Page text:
To put the impact of cybercrime into perspective, let’s examine some important and startling numbers:
Data breach costs increased from $3.86 million to $4.24 million in 2021.
Everyone 39 secondsthere is an attack.
About 90% of health organizations have been victims of at least one infringement in the last three years.
The bottom line? Cyber attacks are frequent and costly, and COVID-19 has only fueled the fire with more employers adopting a remote work structure. reports of identity theft skyrocketed during the pandemic and an overwhelming majority, specifically 90% of businesses, faced an increase in cyberattacks.
In addition to hiring qualified professionals who have a cybersecurity educationbusinesses are turning to proven tools and resources to protect their valuable data and information.
One tool in particular is the NIST Cybersecurity Framework, which is a free resource developed and provided by the US government. Let’s dive.
What is the NIST Cybersecurity Framework?
The National Institute of Standards and Technology (NIST) describes the framework this way:
“The framework is a voluntary guide, based on existing standards, guidelines and practices for organizations to better manage and reduce cybersecurity risk. In addition to helping organizations manage and reduce risks, it was designed to foster cybersecurity and risk management communications between internal and external organizational stakeholders.”
It is important to reiterate that this framework is not mandatory, although it is certainly recommended as it is based on well-researched information and best practices. More importantly, it can be “customized by different sectors and individual organizations to best suit their risks, situations and needs.”
Background and development of the NIST framework
Version 1.0 of the framework was released in February 2014 and according to NIST“was developed in response to Presidential Executive Order (EO) 13636, Improved cybersecurity of critical infrastructure.”
The development was a collaborative effort between industry leaders, relevant stakeholders, and private sector experts, and included workshops, community outreach, and solicited feedback. NIST offers a detailed table illustrating the evolution of the frame.
Examples of companies and organizations using the framework
The overall impact of NIST’s cybersecurity framework is far-reaching.
Although NIST explains that the framework’s “primary stakeholders are US private sector owners and operators of critical infrastructure, its user base has grown to include communities and organizations around the world.” The framework is also appropriate for all types and sizes of businesses, including small businesses. East base user includes some of the largest organizations in all industries.
How to start
This may seem like a lot of information, but NIST provides a breakdown of everything you need to know to get started. Here are some important notes:
- The framework is organized into five important functions:
- Get it back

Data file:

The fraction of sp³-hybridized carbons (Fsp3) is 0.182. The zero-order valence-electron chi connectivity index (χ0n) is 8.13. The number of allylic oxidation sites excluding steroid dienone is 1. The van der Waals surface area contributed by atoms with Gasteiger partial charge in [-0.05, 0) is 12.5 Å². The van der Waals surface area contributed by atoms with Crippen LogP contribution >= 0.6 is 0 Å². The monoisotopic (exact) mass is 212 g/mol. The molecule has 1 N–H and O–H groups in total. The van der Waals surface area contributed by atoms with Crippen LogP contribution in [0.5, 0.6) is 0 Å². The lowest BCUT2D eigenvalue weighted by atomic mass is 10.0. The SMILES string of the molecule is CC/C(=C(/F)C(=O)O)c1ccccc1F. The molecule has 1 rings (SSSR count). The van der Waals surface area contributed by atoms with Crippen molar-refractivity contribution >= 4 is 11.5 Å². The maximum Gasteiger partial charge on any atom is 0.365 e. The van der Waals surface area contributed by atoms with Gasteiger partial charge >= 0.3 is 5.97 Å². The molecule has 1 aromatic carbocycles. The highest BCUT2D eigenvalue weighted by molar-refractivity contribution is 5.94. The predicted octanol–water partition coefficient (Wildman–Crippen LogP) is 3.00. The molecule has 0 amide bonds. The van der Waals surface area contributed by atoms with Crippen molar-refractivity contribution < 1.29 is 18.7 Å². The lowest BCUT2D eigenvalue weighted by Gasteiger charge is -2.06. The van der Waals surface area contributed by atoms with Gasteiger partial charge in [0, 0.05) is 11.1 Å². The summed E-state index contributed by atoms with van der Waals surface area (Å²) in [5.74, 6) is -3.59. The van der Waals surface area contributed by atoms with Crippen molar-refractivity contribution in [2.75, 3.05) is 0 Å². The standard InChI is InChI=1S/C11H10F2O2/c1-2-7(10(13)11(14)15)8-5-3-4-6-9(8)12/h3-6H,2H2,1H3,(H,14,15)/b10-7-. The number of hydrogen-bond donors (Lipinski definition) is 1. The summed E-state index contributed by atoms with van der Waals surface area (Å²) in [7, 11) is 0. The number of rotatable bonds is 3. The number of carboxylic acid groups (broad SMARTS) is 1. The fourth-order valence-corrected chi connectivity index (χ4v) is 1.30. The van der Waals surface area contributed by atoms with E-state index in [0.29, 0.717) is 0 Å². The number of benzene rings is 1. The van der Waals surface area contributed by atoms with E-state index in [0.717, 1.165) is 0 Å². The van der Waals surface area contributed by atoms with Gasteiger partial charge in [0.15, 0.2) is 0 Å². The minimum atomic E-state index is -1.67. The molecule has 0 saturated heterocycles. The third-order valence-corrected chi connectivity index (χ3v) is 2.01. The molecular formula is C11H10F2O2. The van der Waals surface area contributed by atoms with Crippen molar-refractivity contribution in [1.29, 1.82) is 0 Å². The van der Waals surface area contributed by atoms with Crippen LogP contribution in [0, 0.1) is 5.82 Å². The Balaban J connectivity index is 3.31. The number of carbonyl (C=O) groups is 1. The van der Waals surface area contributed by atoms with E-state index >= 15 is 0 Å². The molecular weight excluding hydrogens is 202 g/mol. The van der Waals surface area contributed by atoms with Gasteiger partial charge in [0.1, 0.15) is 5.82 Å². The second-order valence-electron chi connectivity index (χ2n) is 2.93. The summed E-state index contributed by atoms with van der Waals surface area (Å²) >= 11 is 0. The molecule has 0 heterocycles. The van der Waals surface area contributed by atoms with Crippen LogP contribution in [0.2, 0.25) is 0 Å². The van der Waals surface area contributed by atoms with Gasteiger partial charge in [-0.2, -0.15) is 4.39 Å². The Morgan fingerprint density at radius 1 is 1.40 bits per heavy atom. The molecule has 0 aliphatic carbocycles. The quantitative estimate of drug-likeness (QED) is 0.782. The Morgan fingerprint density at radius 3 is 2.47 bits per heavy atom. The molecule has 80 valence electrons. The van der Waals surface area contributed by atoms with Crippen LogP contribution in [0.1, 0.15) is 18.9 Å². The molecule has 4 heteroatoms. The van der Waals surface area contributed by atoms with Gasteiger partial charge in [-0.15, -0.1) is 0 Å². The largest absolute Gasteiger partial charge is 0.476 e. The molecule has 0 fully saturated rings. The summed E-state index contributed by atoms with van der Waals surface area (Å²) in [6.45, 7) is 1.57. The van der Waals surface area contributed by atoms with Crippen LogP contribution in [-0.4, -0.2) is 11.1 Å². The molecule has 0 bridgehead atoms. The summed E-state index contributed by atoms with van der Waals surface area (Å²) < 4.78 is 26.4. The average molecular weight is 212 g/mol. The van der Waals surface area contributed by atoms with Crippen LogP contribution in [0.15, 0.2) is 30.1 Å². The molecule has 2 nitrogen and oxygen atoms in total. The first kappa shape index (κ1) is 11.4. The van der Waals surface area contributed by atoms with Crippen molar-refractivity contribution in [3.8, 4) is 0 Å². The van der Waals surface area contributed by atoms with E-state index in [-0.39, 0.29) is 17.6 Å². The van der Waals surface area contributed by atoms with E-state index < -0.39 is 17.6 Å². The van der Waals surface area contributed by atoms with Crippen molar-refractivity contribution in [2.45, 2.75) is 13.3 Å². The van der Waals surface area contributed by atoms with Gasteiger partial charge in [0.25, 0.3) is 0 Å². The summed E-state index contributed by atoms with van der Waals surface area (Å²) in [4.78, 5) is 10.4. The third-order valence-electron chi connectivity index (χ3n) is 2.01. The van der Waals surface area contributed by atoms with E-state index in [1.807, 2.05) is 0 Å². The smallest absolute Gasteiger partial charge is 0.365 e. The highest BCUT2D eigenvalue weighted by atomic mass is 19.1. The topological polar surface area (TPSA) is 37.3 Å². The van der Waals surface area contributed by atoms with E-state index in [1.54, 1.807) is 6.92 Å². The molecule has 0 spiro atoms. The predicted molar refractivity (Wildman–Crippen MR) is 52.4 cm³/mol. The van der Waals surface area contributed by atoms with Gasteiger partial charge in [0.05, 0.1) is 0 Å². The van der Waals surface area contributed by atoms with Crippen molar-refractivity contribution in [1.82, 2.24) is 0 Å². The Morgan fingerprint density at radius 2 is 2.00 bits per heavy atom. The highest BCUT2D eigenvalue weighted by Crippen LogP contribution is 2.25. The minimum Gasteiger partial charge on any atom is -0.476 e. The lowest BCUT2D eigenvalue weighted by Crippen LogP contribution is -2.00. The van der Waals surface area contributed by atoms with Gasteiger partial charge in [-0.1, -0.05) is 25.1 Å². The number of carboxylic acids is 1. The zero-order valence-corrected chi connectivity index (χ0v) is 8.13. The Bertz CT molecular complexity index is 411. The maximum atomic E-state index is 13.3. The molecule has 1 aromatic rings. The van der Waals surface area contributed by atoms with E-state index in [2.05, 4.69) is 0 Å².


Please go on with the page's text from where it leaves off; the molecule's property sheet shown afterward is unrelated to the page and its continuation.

“These five widely understood terms, when considered together, provide a comprehensive lifecycle view for managing cybersecurity over time.”
Consult NIST Quick Start Guide for more information and to see the activities listed in each section.
- Questions? NIST has compiled a list of Frequent questionsincluded:
- What critical infrastructure does the framework address?
- Would the framework have prevented recent highly publicized attacks?
- What is the difference between “using”, “adopting” and “implementing” the framework?
Does the NIST Cybersecurity Framework Really Work?
The short answer is yes! In fact, there is a catalog of success stories which further validates the framework. Businesses, higher education institutions, and other organizations have successfully implemented the NIST cybersecurity framework in their own ways.
How often will the framework be updated?
Cybercrime is constantly evolving, which means the framework will too. NIST explains that the framework will be “refined, enhanced, and evolved over time to keep pace with technology and threat trends, integrate lessons learned, and establish best practices as common practice.”
In the end, it’s important to consult the right resources and employ the right trained professionals to combat cybercrime. If you’re looking to strengthen the front lines of your cybersecurity team, the NIST Cybersecurity Framework is an important tool worth checking out. As we sadly know, cybercriminals do not discriminate when it comes to an attack, which means that every company and organization in every industry is at risk.
Author Bio: Michelle Moore, Ph.D., is academic director and professor of practice at the The innovative online Master of Science in Cyber Security Operations and Leadership program at the University of San Diego. She is also a researcher and author with more than two decades of experience in the private sector and government as a cybersecurity expert.
Publisher’s note: The views expressed in this guest post are solely those of the contributor and do not necessarily reflect those of Tripwire, Inc.